European Commission issues new rules for State aid to ports, airports, culture and the ‘outermost’ regions

On 17 May 2017, the European Commission (“EC“) amended the General Block Exemption Regulation (“GBER“) in order to enable more public investment in ports, airports, culture and the outermost regions. These amendments aim to stimulate job creation and growth while preserving competition.

Public investments qualify as State aid if state resources are used to give an undertaking or a certain group of undertakings preferential economic treatment with a result that the competition is or may be distorted and that the investment is likely to affect the trade between Member States. As a rule, Member States can only implement State aid after approval from the EC. Therefore, Member States must notify the EC of intended State Aid. The GBER exempts certain public investments which qualify as State aid from the notification requirements.

The scope of the GBER has now been extended by the EC regarding the following public investments. Member States can:

  • invest in regional airports handling up to  up to 3 million passengers per year. According to the EC, this will facilitate public investment in more than 420 airports across the EU. These airports are responsible for 13% of air traffic. In addition, Member States can cover operating costs of small airports handling up to 200,000 passengers per year.
  • make public investments of up to EUR150 million in sea ports and up to EUR50 million in inland ports.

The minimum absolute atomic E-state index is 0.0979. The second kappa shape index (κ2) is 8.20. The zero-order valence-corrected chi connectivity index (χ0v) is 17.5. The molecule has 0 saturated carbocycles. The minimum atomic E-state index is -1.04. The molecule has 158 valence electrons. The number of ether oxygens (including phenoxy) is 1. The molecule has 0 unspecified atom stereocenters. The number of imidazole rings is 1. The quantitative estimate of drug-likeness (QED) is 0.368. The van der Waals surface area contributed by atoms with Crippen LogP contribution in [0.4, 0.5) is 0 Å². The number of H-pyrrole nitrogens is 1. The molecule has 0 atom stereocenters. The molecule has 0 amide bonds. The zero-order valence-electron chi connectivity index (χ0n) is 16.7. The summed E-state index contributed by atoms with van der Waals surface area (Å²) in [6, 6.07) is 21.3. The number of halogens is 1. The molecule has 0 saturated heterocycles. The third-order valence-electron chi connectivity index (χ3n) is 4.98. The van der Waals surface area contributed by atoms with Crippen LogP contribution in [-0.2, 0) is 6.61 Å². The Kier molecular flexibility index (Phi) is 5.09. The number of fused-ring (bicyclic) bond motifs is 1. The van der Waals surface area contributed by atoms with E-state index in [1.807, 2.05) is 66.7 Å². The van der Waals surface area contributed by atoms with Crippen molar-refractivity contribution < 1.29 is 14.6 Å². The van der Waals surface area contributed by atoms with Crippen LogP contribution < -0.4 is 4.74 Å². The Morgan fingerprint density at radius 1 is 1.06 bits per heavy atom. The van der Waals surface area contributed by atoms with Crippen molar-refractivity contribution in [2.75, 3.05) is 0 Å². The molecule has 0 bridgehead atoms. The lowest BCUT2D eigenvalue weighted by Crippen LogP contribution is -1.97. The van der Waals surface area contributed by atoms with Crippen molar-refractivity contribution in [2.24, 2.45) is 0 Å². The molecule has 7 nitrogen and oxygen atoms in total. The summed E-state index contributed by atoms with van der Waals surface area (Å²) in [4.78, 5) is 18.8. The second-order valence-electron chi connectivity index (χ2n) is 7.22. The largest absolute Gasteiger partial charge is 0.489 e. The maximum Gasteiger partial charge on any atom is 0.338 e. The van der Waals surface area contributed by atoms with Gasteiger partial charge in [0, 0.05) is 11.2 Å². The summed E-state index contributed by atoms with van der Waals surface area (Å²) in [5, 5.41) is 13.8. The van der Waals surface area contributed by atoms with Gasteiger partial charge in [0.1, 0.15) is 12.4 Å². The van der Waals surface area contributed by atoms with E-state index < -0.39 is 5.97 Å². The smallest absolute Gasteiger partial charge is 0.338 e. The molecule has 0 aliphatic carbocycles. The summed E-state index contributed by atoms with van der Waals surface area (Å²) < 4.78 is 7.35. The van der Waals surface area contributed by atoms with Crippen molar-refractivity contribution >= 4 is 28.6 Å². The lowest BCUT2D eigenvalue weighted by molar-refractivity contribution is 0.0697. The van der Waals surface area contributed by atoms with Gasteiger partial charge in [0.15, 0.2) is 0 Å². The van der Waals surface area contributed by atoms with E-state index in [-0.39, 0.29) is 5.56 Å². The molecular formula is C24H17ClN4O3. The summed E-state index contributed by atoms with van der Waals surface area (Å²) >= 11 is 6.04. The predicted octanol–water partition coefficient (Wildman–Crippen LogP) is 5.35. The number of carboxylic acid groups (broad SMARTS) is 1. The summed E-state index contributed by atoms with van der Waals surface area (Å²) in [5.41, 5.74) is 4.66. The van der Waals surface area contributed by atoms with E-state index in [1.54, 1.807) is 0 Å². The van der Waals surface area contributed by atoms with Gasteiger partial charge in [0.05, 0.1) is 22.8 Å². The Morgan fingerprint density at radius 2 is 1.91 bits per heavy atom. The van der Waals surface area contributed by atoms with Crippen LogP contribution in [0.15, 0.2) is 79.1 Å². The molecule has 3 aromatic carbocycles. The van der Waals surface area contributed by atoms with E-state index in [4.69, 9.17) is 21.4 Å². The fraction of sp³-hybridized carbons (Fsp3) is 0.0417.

• support culture projects and multi-purpose sports arenas with higher amounts of State aid. The Member States can now invest EUR150 million in culture projects (instead of EUR100 million) and EUR75 million per undertaking per year (instead of EUR50 million). They can also invest EUR30 million or the total costs exceeding EUR100 million per project regarding multi-purpose sports arenas (instead of EUR15 million or the total costs exceeding EUR 50 million per project).
  • compensate companies more for the additional costs they face when operating in the EU’s outermost regions taking account of the specific challenges these companies are facing.

With these new changes, the EC is taking an additional step towards reaching the goal of the Juncker Commission to apply the State aid rules in an effective and efficient way by focusing on State aid that leads to significant distortions of competition.

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Tom Barkhuysen
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Ali al Khatib
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